Grand new infrastructure initiatives come one after another as northern Russian governors seek a role for their regions in the country’s current Arctic hype. Komi leader Sergey Gaplikov is no exception.
In last week’s Arctic Commission summit, the regional leader proposed the construction of a railway line between Vorkuta, the coal-producing city north in the Komi Republic, and Ust-Kara on the Kara Sea coast. The project, branded as the «Karskomur», will complement other projected infrastructure initiatives in the Russian Arctic, Gaplikov argued in a speech delivered in the meeting.
The rail connection would be about 200 km long and cross the Nenets tundra to the northern part of the Komi Republic. Ust-Kara is located on the coast of the Baydarata Bay in the southern part of the Kara Sea. It has a population of about 550 people and is today fully dependent on outside supplies through its local Arktur port.
Komi leader Gaplikov does not appear to see any major conflict of interest with other infrastructure projects currently promoted by neighbouring regions, among them the railway lines to Sabetta, Indiga or the Belkomur line to Arkhangelsk. On the contrary, the Karskomur line should be incorporated in the Northern Latitudinal Railway, the major infrastructure plan of the Yamal-Nenets Autonomous Okrug, Gapolikov argues.
«Vorkuta has a wide range of advantages which will allow the area to become one of the centres for Arctic development», he underlined in the Commission meeting.
According to Gaplikov, the new infrastructure would provide a new valuable transportation link for the region’s rich resources of coal, oil and gas and other minerals and metals. The buyers would be located in Asia and the Ust-Kara port of Arktur would be built to handle Arctic shipping along the Northern Sea Route.
The regional leader now calls on the Russian Academy of Science to conduct an economic feasibility study on goods transportation on the proposed railway line and its inclusion in federal transportation development programs.
Vorkuta is well known as Russia’s northern coal extraction center and reserves remain abundant. According to the Komi governor, the deposits surrounding the town amount to 7 billion tons and are Europe’s biggest. Development prospects, however, are bleak. Estimates say that coal production will shrink from the current 9,6 million tons per year to only 2 million tons after year 2030 unless measures are taken.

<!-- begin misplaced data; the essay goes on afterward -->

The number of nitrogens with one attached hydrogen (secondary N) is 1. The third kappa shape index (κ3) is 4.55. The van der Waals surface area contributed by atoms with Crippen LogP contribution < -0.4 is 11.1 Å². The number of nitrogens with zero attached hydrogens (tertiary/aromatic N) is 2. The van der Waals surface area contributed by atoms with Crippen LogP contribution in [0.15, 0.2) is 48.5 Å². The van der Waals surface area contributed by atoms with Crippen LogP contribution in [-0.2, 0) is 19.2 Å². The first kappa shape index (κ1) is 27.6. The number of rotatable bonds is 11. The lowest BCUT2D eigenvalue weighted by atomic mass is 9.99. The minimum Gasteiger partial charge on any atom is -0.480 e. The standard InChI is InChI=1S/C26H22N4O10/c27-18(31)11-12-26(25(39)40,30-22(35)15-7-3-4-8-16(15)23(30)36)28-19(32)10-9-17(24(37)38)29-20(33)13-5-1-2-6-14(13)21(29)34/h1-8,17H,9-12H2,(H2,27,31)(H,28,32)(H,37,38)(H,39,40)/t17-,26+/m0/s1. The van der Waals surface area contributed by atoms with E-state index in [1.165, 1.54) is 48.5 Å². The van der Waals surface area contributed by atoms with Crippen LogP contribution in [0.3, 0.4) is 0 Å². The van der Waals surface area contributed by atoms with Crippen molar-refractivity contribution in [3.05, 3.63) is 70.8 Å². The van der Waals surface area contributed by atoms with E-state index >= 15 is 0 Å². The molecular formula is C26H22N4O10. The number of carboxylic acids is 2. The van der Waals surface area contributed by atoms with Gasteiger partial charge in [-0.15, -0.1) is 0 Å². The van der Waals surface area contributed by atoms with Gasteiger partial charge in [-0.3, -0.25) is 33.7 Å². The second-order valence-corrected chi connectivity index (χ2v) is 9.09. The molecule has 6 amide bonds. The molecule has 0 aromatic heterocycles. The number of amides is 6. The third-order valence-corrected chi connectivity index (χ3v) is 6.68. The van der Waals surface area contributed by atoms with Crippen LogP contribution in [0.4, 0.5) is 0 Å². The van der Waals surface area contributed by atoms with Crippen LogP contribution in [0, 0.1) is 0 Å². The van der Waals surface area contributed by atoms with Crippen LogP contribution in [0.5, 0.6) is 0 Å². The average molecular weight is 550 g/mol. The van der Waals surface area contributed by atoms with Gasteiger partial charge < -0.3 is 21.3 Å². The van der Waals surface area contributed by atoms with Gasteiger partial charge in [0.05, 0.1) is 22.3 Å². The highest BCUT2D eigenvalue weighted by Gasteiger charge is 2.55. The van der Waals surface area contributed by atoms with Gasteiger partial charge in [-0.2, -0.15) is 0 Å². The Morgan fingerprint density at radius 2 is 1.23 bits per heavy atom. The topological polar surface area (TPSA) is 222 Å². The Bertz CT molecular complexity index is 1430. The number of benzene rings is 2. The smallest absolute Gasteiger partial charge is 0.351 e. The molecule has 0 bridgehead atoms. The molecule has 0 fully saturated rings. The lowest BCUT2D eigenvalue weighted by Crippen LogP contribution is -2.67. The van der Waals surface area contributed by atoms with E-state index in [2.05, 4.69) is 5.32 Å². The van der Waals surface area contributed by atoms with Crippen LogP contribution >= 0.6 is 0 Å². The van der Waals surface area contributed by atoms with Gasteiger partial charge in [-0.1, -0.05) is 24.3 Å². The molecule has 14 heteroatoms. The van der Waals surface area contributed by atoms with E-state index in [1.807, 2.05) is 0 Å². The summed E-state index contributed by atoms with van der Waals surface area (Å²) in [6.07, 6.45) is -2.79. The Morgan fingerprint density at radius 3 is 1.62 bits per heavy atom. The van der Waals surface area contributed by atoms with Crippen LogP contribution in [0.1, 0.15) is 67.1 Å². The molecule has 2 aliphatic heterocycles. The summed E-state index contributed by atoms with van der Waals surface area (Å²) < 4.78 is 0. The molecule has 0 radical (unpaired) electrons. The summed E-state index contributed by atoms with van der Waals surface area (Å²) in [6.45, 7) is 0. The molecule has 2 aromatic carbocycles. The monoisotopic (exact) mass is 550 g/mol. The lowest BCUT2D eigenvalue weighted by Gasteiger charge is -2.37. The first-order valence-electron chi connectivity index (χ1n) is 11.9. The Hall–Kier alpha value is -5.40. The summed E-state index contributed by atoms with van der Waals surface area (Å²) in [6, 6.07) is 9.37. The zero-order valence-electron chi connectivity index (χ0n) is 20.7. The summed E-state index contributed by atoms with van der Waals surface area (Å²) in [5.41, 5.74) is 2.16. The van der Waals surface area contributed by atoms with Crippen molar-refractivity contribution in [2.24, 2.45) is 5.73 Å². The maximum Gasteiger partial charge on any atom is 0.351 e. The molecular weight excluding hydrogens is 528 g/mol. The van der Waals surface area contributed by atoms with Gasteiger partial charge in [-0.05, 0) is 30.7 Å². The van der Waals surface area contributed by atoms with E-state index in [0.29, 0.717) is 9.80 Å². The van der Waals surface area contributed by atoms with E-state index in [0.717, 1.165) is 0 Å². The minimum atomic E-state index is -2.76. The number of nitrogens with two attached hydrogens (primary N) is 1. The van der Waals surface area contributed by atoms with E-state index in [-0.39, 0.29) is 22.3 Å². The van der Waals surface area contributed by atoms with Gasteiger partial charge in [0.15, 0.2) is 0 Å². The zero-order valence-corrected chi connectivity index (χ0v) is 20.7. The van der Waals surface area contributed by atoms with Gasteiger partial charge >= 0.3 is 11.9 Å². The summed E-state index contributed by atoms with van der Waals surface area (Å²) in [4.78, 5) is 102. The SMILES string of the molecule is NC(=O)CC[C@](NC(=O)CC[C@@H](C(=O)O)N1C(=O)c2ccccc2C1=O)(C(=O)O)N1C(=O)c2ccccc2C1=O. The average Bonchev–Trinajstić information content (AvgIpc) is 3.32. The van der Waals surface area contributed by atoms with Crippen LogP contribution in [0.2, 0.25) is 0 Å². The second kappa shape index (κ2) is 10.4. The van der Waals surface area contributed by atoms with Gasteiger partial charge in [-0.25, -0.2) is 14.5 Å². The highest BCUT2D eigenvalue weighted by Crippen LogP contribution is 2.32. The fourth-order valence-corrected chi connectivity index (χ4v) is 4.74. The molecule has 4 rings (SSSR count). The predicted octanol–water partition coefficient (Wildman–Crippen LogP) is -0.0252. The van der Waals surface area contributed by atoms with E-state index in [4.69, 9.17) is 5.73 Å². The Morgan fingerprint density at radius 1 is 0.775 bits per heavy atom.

The annual coal production in Vorkuta should be at least 15 million tons, Gaplikov said in the Arctic Commission meeting.
The Arctic Commission session was held in Moscow and chaired by its leader Deputy Prime Minister Dmitry Rogozin. The commission includes a wide range of representatives of federal government authorities, businesses and the regions in the country’s north.
A total of eight federal subjects have territories which are included in the Russian Arctic Zone. The Komi Republic has only the northernmost part of its land included in the zone – the area which includes the towns of Vorkuta, Inta and Usinsk.
Related stories from around the North:
Canada: Test clean energy solutions in south before implementing them in Arctic communities: report, Radio Canada International
Finland: Nord Stream 2 applies for Finnish building permit to build gas pipeline, Yle News
Norway: ‘We will come back’, Statoil says after disappointing results in Barents Sea, The Independent Barents Observer
Russia: Murmansk windmills could be produced in Russia, The Independent Barents Observer
Sweden: Volvo to go all electric starting in 2019, Radio Sweden
United States: U.S. transportation secretary announces efforts to speed up project development in Alaska, Alaska Dispatch News